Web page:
An area of skin breakdown that occurs when sustained pressure cuts off blood circulation — usually in patients confined to their beds in hospitals and nursing homes — a bedsore (pressure sore, pressure ulcer, decubitus ulcer) can result in a wound so deep and painful that some patients require narcotics. If a bedsore becomes infected, the complications can be fatal.
“They are not just little sores,” said a senior scientist at the Institute for Clinical Outcomes Research in Salt Lake City. “If you’ve ever seen a very bad one, frankly, it would make you sick. You see a very reddened outer area, then you see, depending on how deep it is, just this hole in the skin, and it goes right down to the bone.”
Experts estimate that two million Americans suffer from pressure ulcers each year, usually through some combination of immobility, poor nutrition, dehydration, and incontinence. The Centers for Disease Control and Prevention does not keep statistics on fatalities, but one prominent victim was the actor Christopher Reeve, who died of a bedsore infection in 2004 in the middle of a heroic battle against paralysis.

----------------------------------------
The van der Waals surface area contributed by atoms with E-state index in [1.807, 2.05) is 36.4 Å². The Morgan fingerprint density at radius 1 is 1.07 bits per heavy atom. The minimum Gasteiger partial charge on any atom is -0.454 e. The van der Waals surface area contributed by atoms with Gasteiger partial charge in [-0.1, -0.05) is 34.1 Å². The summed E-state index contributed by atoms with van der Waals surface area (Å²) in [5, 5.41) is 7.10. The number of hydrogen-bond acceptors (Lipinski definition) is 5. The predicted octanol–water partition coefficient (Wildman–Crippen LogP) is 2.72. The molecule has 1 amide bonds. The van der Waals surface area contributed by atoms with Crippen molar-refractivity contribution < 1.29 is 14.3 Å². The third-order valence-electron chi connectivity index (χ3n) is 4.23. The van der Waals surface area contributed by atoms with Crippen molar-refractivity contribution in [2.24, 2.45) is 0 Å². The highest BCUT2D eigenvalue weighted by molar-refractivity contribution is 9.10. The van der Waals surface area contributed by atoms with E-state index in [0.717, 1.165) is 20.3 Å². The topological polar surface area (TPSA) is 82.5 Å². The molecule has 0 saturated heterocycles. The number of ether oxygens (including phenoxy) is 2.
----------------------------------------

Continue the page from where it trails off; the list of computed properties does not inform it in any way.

New research is suggesting that the battle against bedsores requires a team approach, enlisting everyone from nurses and nursing assistants to laundry workers, nutritionists, maintenance workers and even in-house beauticians.
In a study of a collaborative program involving 52 nursing homes around the country, The Journal of the American Geriatrics Society reported last August that team efforts had reduced the number of severe pressure ulcers acquired in-house by 69 percent.
“Preventing pressure ulcers is a 24/7/365 kind of job,” said a clinical reviewer at Qualis Health in Seattle, who helped to set up the collaborative in 2003. “It’s not as if one person can get it all done. And if it fails just a little bit, just during the weekends, for instance, you’re not going to get the results. It takes tremendous consistency.”
At a nursing home in Indiana, for instance, “the laundry workers helped us see that some clothes weren’t fitting the residents properly and were restricting their skin,” said a registered nurse there.
The kitchen staff began putting protein powders in cookies to boost nutrition. They added buffet dining, so residents would not remain in one position for so long, compressing fragile skin.
Even the beauty shop “realized that wait times needed to decrease,” the nurse said, and residents should be repositioned while getting their hair done. “It was all departments looking at everything, and it was just amazing the information that flowed through.” For more, read the story.
Robert W. Carter, Jr. is a Virginia attorney whose law practice is dedicated to protecting the rights of the victims of nursing home and assisted living neglect and abuse in Richmond, Roanoke, Norfolk, Lynchburg, Danville, Charlottesville, and across Virginia.
Posted on Sat, May 23, 2009
by Robert Carter